RECENTLY I WROTE:
- Dungeness at twilight
- Before I die…
- Borough Market and my old iPhone 4S
- The things you see in London…
- Filming with Gok Wan for NAT
- A photographer’s journey: Niall McDiarmid’s Crossing Paths
- Summer 2013 in pics, part 1
- In pictures: Surviving a thunderstorm in Kazimierz
- Aerial photographs of Heathrow Airport
- Adobe Lightroom 5 – five favourite video tutorials
MY MOBILE EYE:
Category Archives: inspiration
It shows London circa 1927 through the eyes of one Claude Friese-Greene. As the description that came with the video explains, this is “incredible colour footage of 1920s London shot by an early British pioneer of film named Claude Frisse-Greene, who made a series of travelogues using the colour process his father William – a noted cinematographer – was experimenting with. It’s like a beautifully dusty old postcard you’d find in a junk store, but moving.” Indeed.
I’m pretty sure this is part of a 2006 BBC documentary – co-produced with the British Film Institute – called The Lost World of Friese-Greene. Originally this clip was pat of his project called The Open Road whose aim was to film the people of Britain in colour for the first time.
Timelapse videos are becoming omnipresent and a bit repetitive. This is not a time lapse video. Not quite sure what to call this genre.
Vimeo user Willie Witte uploaded this video called “Screengrab”, illustrating an experimental technique which combines video footage with screengrabs and prints. Within a few days the video was picked up by sites like Gizmodo and Boing-Boing.
Willie said: “I’m testing an experimental process of printing out still frames from videos and using them to create these transistions.”
And the result is awesome:
Simple is beautiful. But sometimes to make something simple you need to put a lot of effort in.
This lovely animation by Tony Miotto I found on Vimeo shows – in a simple, yet, quite time-consuming (for the creator, that is) way – the differences between Paris and New York. Why? No idea. (Well, it says at the end it’s based on a book by Vahram Muratyan which I just googled and it looks awesome too.)
What a fabulous little video…
This is as spooky and possibly unsettling as it is awesome. Street photography as you’ve never seen it before.
Two Paris-based photographers, Lucie and Simon, produced a series of images from four major cities – Paris, New York, Rome and Beijing – but without the usual crowds, without any cars and, ultimately, without any life.
Some images do feature people, but usually just one lonely person, two or three in a handful of cases, which only adds to the overall sense of gloom and unease.
“In the Silent World project, we wanted to study and transform our world’s most symbolic metropolises (New York, Beijing, Paris, Rome) into imaginary, fictional, impossible places,” Simon and Lucie say about their project. And I guess they succeeded.
See the entire series on their website or watch the video below (although I prefer the images, it’s easier to spend more time studying each location).
This short “before and after” clip shows a busy junction in smoggy Beijing and helps understand how the images were created:
If you like their work, make sure to check their previous, equally (or at times even more) unsettling project, called Earth Vision.
Now, if only someone visualised Victoria Station in London without any people…
I have a rather shameful confession to make. Until recently I didn’t even know where Art Sensus, the gallery, was located. Oh, you didn’t either? Good. It’s behind the Army and Navy store in Victoria. And it’s a stunning building and a great exhibition space.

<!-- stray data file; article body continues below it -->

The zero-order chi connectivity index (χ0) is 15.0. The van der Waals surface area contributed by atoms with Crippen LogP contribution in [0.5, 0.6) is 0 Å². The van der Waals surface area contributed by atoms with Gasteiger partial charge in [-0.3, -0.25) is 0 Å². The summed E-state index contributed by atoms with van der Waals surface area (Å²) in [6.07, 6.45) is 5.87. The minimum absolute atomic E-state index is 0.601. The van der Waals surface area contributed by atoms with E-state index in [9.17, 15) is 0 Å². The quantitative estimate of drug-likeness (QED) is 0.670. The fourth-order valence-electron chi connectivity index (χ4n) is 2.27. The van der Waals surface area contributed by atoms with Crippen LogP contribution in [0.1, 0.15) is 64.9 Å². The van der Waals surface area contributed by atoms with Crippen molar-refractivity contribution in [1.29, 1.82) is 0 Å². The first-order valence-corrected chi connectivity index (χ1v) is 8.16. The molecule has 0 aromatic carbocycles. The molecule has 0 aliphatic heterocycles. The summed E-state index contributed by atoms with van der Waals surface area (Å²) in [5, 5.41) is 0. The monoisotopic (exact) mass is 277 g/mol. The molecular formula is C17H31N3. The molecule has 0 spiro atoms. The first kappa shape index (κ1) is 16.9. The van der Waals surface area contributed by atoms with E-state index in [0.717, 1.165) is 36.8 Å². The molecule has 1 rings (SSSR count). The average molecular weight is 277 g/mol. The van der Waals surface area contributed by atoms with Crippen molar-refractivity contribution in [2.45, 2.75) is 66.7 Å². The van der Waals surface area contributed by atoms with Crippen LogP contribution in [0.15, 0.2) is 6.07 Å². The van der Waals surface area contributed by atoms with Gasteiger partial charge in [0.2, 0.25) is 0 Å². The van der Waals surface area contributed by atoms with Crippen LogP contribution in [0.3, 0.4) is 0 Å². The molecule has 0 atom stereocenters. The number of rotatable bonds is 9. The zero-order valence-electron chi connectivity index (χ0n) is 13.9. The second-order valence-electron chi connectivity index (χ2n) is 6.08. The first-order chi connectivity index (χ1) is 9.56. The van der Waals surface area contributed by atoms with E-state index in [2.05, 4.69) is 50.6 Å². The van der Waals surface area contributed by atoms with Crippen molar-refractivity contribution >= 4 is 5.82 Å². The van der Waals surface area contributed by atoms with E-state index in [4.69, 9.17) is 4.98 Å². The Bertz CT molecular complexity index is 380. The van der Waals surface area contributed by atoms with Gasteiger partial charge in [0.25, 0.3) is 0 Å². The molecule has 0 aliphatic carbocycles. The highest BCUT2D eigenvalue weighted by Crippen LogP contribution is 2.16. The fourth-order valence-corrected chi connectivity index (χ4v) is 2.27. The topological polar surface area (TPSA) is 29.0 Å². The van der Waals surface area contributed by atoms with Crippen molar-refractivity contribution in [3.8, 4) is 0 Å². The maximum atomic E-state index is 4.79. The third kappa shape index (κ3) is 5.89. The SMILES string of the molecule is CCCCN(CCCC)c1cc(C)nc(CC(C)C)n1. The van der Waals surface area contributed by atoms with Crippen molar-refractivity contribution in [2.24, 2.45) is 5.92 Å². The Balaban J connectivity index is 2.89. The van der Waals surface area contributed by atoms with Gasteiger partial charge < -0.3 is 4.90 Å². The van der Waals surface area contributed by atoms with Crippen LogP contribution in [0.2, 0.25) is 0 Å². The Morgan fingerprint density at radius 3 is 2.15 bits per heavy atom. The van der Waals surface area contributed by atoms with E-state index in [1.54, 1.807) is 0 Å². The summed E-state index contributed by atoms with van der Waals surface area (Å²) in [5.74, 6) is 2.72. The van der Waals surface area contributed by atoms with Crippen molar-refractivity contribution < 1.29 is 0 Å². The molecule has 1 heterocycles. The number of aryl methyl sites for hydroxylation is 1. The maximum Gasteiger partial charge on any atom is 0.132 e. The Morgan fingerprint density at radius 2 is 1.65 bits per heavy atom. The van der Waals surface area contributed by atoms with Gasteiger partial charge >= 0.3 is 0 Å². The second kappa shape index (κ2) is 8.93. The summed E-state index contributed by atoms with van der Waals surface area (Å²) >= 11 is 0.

And now it’s hosting a brilliant – but with many sad undertones – exhibition of Eve Arnold’s photography, All About Eve. Which you can’t afford to miss as that would be a real shame.
So why is it sad? First of all, as you can see on the pictures, there were very few people there when I went. Of course it doesn’t mean anything as there might be other days when the room is packed, but it still struck me that such a brilliant exhibition received so little attention (although it was widely covered, and largely positively received, by the mainstream media).
But the saddest fact was Eve Arnold’s death literally weeks before the exhibition opened and three months before her 100th birthday. The photographer, despite her age, was actively involved in the preparations and helped select the hundred photographs on display.
And what photographs they are. Eve Arnold picked up the camera quite late, she was in her forties when she became a professional photographer, but her legacy is immense.
One word I constantly thought of when looking at her pictures was ‘human’. Human and sensitive. You can see Arnold’s human side and great sensitivity in her portraits of Marilyn Monroe – depicting a lonely and vulnerable woman – as well as in her documentary shots from China, Mongolia or Afghanistan.
She was as passionate as she was compassionate. When you watch the clips and snippets of interviews with Arnold, or about Arnold, shown in the gallery, you get to know a fantastic human being interested in other human beings and, more importantly, interested in showing what’s human about them.
One other thing that really impressed me – even though I had seen it already in a book – was Eve Arnold’s very detailed notes regarding her every assignment. All those details – from the date to the location, subject and even the number and type of film rolls used – are displayed on one of the walls in the gallery and make you realise how huge her contribution to world photography was.
Eve Arnold chose London as her home for many years and if you live or at least pass through London before 27th April, you should find that quiet gallery at the back of Army and Navy and travel back to the times when photo assignments took months, cameras were bulkier, and human emotions – the same as always – were captured by an extraordinary photographer.
Gareth Ralphs lost his son, aged 15 months, in December 1999. This year, to celebrate what would have been Max’s 13th birthday, Gareth is running thirteen half-marathons to raise money for Daisy’s Dream, a Berkshire charity which supports children and their families affected by life-threatening diseases or bereavement.
I first heard about Gareth from a close friend of mine, who used to live next door to him. I called Gareth to find out more about his story and to ask whether he would be keen to tell his story on camera.
Luckily, he was. Listening to his story, I realised Gareth was very strong, determined, yet humble and very rational about what can only be described as one of the worst tragedies a parent can endure.
So over the next few months I’m hoping to spend some time with Gareth and his family to try and understand better how they coped with the tragedy – and to document his attempt to complete thirteen half-marathons by September.
A couple of weekends ago, I filmed Gareth during a half-marathon in Wokingham, Berkshire and we decided to use some of that footage to put together a short video to promote Gareth’s donations page and help him achieve his goal.